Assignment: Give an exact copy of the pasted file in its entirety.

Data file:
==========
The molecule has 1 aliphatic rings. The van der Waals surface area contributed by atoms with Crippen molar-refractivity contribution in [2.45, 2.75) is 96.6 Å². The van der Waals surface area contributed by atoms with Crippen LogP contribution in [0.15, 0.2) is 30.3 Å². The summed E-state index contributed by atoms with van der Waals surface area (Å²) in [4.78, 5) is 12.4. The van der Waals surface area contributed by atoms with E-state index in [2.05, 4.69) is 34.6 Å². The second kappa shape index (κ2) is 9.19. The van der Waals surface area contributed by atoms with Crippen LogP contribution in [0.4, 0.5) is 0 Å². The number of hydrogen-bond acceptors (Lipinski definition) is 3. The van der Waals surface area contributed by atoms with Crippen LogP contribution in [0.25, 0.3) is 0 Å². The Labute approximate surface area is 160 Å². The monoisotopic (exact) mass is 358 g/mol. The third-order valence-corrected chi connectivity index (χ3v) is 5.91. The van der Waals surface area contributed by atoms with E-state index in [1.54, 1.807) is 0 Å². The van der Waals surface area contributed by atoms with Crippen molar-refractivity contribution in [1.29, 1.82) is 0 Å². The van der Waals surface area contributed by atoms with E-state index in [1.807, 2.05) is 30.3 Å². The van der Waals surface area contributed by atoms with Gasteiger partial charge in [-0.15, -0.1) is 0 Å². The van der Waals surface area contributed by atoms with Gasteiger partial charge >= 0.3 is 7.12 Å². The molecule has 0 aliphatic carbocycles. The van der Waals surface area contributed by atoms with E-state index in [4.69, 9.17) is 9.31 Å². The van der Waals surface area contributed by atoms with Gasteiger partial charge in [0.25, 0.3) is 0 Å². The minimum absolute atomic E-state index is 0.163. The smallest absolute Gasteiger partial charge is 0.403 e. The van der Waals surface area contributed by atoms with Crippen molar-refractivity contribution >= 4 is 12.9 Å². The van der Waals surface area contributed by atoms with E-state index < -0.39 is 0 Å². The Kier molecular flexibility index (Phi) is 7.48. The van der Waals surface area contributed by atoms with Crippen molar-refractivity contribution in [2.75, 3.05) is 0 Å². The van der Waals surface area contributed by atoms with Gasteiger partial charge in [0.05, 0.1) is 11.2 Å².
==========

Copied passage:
The molecule has 1 aliphatic rings. The van der Waals surface area contributed by atoms with Crippen molar-refractivity contribution in [2.45, 2.75) is 96.6 Å². The van der Waals surface area contributed by atoms with Crippen LogP contribution in [0.15, 0.2) is 30.3 Å². The summed E-state index contributed by atoms with van der Waals surface area (Å²) in [4.78, 5) is 12.4. The van der Waals surface area contributed by atoms with E-state index in [2.05, 4.69) is 34.6 Å². The second kappa shape index (κ2) is 9.19. The van der Waals surface area contributed by atoms with Crippen LogP contribution in [0.4, 0.5) is 0 Å². The number of hydrogen-bond acceptors (Lipinski definition) is 3. The van der Waals surface area contributed by atoms with Crippen LogP contribution in [0.25, 0.3) is 0 Å². The Labute approximate surface area is 160 Å². The monoisotopic (exact) mass is 358 g/mol. The third-order valence-corrected chi connectivity index (χ3v) is 5.91. The van der Waals surface area contributed by atoms with E-state index in [1.54, 1.807) is 0 Å². The van der Waals surface area contributed by atoms with Crippen molar-refractivity contribution in [1.29, 1.82) is 0 Å². The van der Waals surface area contributed by atoms with E-state index in [1.807, 2.05) is 30.3 Å². The van der Waals surface area contributed by atoms with Gasteiger partial charge in [-0.15, -0.1) is 0 Å². The van der Waals surface area contributed by atoms with Gasteiger partial charge >= 0.3 is 7.12 Å². The molecule has 0 aliphatic carbocycles. The van der Waals surface area contributed by atoms with E-state index in [4.69, 9.17) is 9.31 Å². The van der Waals surface area contributed by atoms with Gasteiger partial charge in [0.25, 0.3) is 0 Å². The minimum absolute atomic E-state index is 0.163. The smallest absolute Gasteiger partial charge is 0.403 e. The van der Waals surface area contributed by atoms with Crippen molar-refractivity contribution >= 4 is 12.9 Å². The van der Waals surface area contributed by atoms with E-state index < -0.39 is 0 Å². The Kier molecular flexibility index (Phi) is 7.48. The van der Waals surface area contributed by atoms with Crippen molar-refractivity contribution in [2.75, 3.05) is 0 Å². The van der Waals surface area contributed by atoms with Gasteiger partial charge in [0.05, 0.1) is 11.2 Å².